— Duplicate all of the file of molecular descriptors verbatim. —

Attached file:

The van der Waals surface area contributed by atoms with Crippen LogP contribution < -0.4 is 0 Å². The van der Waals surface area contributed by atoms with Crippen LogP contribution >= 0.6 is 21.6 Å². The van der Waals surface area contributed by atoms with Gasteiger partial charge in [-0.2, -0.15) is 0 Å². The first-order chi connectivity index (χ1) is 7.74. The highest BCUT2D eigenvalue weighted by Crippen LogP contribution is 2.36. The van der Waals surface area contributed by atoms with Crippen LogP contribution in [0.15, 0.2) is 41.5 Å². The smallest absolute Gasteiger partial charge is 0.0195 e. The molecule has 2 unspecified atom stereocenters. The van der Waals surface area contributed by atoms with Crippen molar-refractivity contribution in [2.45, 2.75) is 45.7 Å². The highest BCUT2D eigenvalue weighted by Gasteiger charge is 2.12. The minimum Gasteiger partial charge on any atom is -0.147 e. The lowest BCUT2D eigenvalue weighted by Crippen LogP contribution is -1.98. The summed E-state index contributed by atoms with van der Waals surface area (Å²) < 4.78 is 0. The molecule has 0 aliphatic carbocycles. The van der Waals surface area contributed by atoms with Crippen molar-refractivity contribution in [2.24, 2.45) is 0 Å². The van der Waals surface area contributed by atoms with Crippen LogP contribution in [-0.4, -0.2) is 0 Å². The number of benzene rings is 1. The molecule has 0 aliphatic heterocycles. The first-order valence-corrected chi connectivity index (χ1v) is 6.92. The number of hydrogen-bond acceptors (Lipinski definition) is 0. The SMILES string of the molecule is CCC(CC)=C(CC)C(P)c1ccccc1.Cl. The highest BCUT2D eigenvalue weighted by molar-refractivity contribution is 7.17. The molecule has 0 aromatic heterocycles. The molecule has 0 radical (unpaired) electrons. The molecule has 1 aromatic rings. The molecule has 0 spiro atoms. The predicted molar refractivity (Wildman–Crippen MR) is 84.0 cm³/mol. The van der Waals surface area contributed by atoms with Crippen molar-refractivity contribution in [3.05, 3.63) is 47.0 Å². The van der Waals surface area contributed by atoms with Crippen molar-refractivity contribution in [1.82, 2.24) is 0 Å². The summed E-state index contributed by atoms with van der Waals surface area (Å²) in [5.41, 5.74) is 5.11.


The van der Waals surface area contributed by atoms with Crippen LogP contribution < -0.4 is 0 Å². The van der Waals surface area contributed by atoms with Crippen LogP contribution >= 0.6 is 21.6 Å². The van der Waals surface area contributed by atoms with Gasteiger partial charge in [-0.2, -0.15) is 0 Å². The first-order chi connectivity index (χ1) is 7.74. The highest BCUT2D eigenvalue weighted by Crippen LogP contribution is 2.36. The van der Waals surface area contributed by atoms with Crippen LogP contribution in [0.15, 0.2) is 41.5 Å². The smallest absolute Gasteiger partial charge is 0.0195 e. The molecule has 2 unspecified atom stereocenters. The van der Waals surface area contributed by atoms with Crippen molar-refractivity contribution in [2.45, 2.75) is 45.7 Å². The highest BCUT2D eigenvalue weighted by Gasteiger charge is 2.12. The minimum Gasteiger partial charge on any atom is -0.147 e. The lowest BCUT2D eigenvalue weighted by Crippen LogP contribution is -1.98. The summed E-state index contributed by atoms with van der Waals surface area (Å²) < 4.78 is 0. The molecule has 0 aliphatic carbocycles. The van der Waals surface area contributed by atoms with Crippen molar-refractivity contribution in [2.24, 2.45) is 0 Å². The van der Waals surface area contributed by atoms with Crippen LogP contribution in [-0.4, -0.2) is 0 Å². The number of benzene rings is 1. The molecule has 0 aliphatic heterocycles. The first-order valence-corrected chi connectivity index (χ1v) is 6.92. The number of hydrogen-bond acceptors (Lipinski definition) is 0. The SMILES string of the molecule is CCC(CC)=C(CC)C(P)c1ccccc1.Cl. The highest BCUT2D eigenvalue weighted by molar-refractivity contribution is 7.17. The molecule has 0 aromatic heterocycles. The molecule has 0 radical (unpaired) electrons. The molecule has 1 aromatic rings. The molecule has 0 spiro atoms. The predicted molar refractivity (Wildman–Crippen MR) is 84.0 cm³/mol. The van der Waals surface area contributed by atoms with Crippen molar-refractivity contribution in [3.05, 3.63) is 47.0 Å². The van der Waals surface area contributed by atoms with Crippen molar-refractivity contribution in [1.82, 2.24) is 0 Å². The summed E-state index contributed by atoms with van der Waals surface area (Å²) in [5.41, 5.74) is 5.11.